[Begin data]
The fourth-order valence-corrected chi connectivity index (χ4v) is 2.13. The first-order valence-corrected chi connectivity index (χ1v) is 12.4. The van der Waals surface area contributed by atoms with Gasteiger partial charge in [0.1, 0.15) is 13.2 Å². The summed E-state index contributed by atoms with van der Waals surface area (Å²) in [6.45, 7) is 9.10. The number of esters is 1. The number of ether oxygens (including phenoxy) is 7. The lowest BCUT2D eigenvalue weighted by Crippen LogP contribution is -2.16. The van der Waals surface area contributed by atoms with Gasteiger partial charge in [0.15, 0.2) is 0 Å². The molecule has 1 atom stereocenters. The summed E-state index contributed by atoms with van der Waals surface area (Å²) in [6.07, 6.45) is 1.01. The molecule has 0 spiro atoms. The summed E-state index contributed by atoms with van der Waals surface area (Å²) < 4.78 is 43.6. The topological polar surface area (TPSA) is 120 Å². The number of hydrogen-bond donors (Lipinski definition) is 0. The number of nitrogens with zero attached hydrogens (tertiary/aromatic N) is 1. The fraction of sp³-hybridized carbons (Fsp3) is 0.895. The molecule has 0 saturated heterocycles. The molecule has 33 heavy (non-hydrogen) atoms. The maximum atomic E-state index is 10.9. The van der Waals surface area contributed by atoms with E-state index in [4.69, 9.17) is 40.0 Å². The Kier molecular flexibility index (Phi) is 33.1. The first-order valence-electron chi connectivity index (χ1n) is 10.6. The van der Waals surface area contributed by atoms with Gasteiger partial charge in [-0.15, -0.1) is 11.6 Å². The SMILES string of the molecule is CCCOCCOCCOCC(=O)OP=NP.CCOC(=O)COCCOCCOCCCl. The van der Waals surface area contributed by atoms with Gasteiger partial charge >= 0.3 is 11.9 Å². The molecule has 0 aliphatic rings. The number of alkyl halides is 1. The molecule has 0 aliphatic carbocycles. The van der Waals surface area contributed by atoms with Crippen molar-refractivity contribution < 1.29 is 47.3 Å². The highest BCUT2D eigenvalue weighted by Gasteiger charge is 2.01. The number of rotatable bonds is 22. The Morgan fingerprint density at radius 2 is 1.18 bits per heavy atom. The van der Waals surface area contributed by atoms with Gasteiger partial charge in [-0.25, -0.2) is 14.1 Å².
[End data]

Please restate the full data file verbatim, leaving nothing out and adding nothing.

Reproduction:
The fourth-order valence-corrected chi connectivity index (χ4v) is 2.13. The first-order valence-corrected chi connectivity index (χ1v) is 12.4. The van der Waals surface area contributed by atoms with Gasteiger partial charge in [0.1, 0.15) is 13.2 Å². The summed E-state index contributed by atoms with van der Waals surface area (Å²) in [6.45, 7) is 9.10. The number of esters is 1. The number of ether oxygens (including phenoxy) is 7. The lowest BCUT2D eigenvalue weighted by Crippen LogP contribution is -2.16. The van der Waals surface area contributed by atoms with Gasteiger partial charge in [0.15, 0.2) is 0 Å². The molecule has 1 atom stereocenters. The summed E-state index contributed by atoms with van der Waals surface area (Å²) in [6.07, 6.45) is 1.01. The molecule has 0 spiro atoms. The summed E-state index contributed by atoms with van der Waals surface area (Å²) < 4.78 is 43.6. The topological polar surface area (TPSA) is 120 Å². The number of hydrogen-bond donors (Lipinski definition) is 0. The number of nitrogens with zero attached hydrogens (tertiary/aromatic N) is 1. The fraction of sp³-hybridized carbons (Fsp3) is 0.895. The molecule has 0 saturated heterocycles. The molecule has 33 heavy (non-hydrogen) atoms. The maximum atomic E-state index is 10.9. The van der Waals surface area contributed by atoms with E-state index in [4.69, 9.17) is 40.0 Å². The Kier molecular flexibility index (Phi) is 33.1. The first-order valence-electron chi connectivity index (χ1n) is 10.6. The van der Waals surface area contributed by atoms with Gasteiger partial charge in [-0.15, -0.1) is 11.6 Å². The SMILES string of the molecule is CCCOCCOCCOCC(=O)OP=NP.CCOC(=O)COCCOCCOCCCl. The van der Waals surface area contributed by atoms with Gasteiger partial charge >= 0.3 is 11.9 Å². The molecule has 0 aliphatic rings. The number of alkyl halides is 1. The molecule has 0 aliphatic carbocycles. The van der Waals surface area contributed by atoms with Crippen molar-refractivity contribution < 1.29 is 47.3 Å². The highest BCUT2D eigenvalue weighted by Gasteiger charge is 2.01. The number of rotatable bonds is 22. The Morgan fingerprint density at radius 2 is 1.18 bits per heavy atom. The van der Waals surface area contributed by atoms with Gasteiger partial charge in [-0.25, -0.2) is 14.1 Å².